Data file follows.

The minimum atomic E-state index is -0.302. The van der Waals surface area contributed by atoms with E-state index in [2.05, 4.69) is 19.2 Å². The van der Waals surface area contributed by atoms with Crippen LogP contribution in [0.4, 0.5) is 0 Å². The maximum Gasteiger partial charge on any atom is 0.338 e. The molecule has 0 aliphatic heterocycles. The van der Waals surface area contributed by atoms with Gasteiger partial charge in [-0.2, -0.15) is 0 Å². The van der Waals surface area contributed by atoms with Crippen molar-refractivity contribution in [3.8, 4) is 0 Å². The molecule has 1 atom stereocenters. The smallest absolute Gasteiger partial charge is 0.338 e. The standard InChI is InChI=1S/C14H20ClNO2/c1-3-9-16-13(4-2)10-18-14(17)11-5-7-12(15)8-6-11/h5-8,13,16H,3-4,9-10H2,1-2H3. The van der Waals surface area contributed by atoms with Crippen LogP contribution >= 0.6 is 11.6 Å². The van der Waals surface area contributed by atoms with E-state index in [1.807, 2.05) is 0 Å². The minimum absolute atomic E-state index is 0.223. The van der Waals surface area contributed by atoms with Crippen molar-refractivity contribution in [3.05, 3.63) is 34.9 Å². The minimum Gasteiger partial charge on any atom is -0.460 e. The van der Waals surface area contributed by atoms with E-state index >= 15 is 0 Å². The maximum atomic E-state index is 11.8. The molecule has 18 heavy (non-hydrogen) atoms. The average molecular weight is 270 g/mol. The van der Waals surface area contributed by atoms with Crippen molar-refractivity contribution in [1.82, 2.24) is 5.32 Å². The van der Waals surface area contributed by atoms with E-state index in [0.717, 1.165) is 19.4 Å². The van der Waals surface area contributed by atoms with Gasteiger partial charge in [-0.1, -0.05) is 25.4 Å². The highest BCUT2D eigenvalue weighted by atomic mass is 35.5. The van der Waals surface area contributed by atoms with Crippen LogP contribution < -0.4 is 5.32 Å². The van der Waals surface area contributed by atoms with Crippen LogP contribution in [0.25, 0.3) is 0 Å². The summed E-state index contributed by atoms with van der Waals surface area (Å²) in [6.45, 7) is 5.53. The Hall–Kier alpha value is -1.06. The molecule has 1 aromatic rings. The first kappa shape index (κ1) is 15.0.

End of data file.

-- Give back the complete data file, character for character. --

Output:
The minimum atomic E-state index is -0.302. The van der Waals surface area contributed by atoms with E-state index in [2.05, 4.69) is 19.2 Å². The van der Waals surface area contributed by atoms with Crippen LogP contribution in [0.4, 0.5) is 0 Å². The maximum Gasteiger partial charge on any atom is 0.338 e. The molecule has 0 aliphatic heterocycles. The van der Waals surface area contributed by atoms with Gasteiger partial charge in [-0.2, -0.15) is 0 Å². The van der Waals surface area contributed by atoms with Crippen molar-refractivity contribution in [3.8, 4) is 0 Å². The molecule has 1 atom stereocenters. The smallest absolute Gasteiger partial charge is 0.338 e. The standard InChI is InChI=1S/C14H20ClNO2/c1-3-9-16-13(4-2)10-18-14(17)11-5-7-12(15)8-6-11/h5-8,13,16H,3-4,9-10H2,1-2H3. The van der Waals surface area contributed by atoms with Crippen LogP contribution >= 0.6 is 11.6 Å². The van der Waals surface area contributed by atoms with E-state index in [1.807, 2.05) is 0 Å². The minimum absolute atomic E-state index is 0.223. The van der Waals surface area contributed by atoms with Crippen molar-refractivity contribution in [3.05, 3.63) is 34.9 Å². The minimum Gasteiger partial charge on any atom is -0.460 e. The van der Waals surface area contributed by atoms with E-state index >= 15 is 0 Å². The maximum atomic E-state index is 11.8. The molecule has 18 heavy (non-hydrogen) atoms. The average molecular weight is 270 g/mol. The van der Waals surface area contributed by atoms with Crippen molar-refractivity contribution in [1.82, 2.24) is 5.32 Å². The van der Waals surface area contributed by atoms with E-state index in [0.717, 1.165) is 19.4 Å². The van der Waals surface area contributed by atoms with Gasteiger partial charge in [-0.1, -0.05) is 25.4 Å². The highest BCUT2D eigenvalue weighted by atomic mass is 35.5. The van der Waals surface area contributed by atoms with Crippen LogP contribution < -0.4 is 5.32 Å². The van der Waals surface area contributed by atoms with Crippen LogP contribution in [0.25, 0.3) is 0 Å². The summed E-state index contributed by atoms with van der Waals surface area (Å²) in [6.45, 7) is 5.53. The Hall–Kier alpha value is -1.06. The molecule has 1 aromatic rings. The first kappa shape index (κ1) is 15.0.